In FIG. 10 a portable linear measuring unit 106 is shown aligned with respect to baseline 90. A light beam from a light source 108 of measuring unit 106 is emitted perpendicular to baseline 90 and aligned to a first starting point on a vehicle. Portable measuring unit 106 is then moved along baseline 90, whereby the light beam from measuring unit 106 is emitted to align to a selected second point on the vehicle. A length measurement 114 is determined by the distance that portable measuring unit 106 traveled along the baseline between the two points and expressed by measuring device 110 or an extension of a measuring tape (see FIG. 10A).

Linear measuring unit 106 may further include a radiation emitter, radiation detector, sensors, position sensor detectors, or equivalent radiation device for communicating measurements, locations, or positions of measuring unit 106 relative to light source 50 using time of flight principles, whereby a starting position of measuring unit 106 and an ending position of measuring unit 106 is detected by the light source and a length between the two points is conveyed to a computer for arranging measurements, illustrating graphics, and printing reports.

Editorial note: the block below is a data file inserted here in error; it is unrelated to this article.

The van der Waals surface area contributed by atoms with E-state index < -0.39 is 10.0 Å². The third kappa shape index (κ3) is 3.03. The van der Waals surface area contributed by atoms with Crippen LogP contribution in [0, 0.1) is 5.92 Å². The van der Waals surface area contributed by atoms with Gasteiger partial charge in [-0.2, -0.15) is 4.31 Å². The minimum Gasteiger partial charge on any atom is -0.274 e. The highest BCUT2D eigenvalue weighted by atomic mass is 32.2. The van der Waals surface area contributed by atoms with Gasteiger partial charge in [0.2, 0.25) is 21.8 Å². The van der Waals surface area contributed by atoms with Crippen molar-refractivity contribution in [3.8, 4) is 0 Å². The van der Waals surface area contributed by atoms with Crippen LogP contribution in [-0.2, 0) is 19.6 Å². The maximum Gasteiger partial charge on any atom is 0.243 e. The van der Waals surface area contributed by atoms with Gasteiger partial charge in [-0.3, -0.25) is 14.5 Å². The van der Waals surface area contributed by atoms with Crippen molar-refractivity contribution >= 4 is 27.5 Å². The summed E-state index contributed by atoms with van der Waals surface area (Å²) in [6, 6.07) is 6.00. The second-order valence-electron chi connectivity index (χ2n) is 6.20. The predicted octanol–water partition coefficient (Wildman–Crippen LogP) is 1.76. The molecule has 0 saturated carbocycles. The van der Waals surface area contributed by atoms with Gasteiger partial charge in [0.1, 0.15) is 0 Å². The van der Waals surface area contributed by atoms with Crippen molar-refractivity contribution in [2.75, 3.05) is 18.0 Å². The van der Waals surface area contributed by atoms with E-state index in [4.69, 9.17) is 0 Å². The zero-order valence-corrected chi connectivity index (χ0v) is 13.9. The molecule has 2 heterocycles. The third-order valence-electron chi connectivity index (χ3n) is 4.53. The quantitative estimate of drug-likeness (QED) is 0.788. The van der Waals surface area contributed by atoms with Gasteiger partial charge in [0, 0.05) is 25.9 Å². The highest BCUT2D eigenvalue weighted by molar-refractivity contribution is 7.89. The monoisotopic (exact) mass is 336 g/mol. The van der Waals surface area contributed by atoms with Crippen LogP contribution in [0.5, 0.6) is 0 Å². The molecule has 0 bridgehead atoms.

In FIG. 11 pointer 78 located on handheld portable gauge 52 is shown placed against a reference point 96 located inside the passenger compartment of the vehicle. Gauge 52 is aligned with respect to light beam baseline 90 using squaring device 66. Light source 50 using time of flight principles may be used for communicating with a radiation emitter or other radiation source attached to squaring device 66, whereby a height (a), width (b), and length (c) dimension of reference point 96 may be determined. Portable gauge 52 may be moved from point to point along the vehicle for checking measurements or viewing coordinates of upper and/or lower vehicle structure.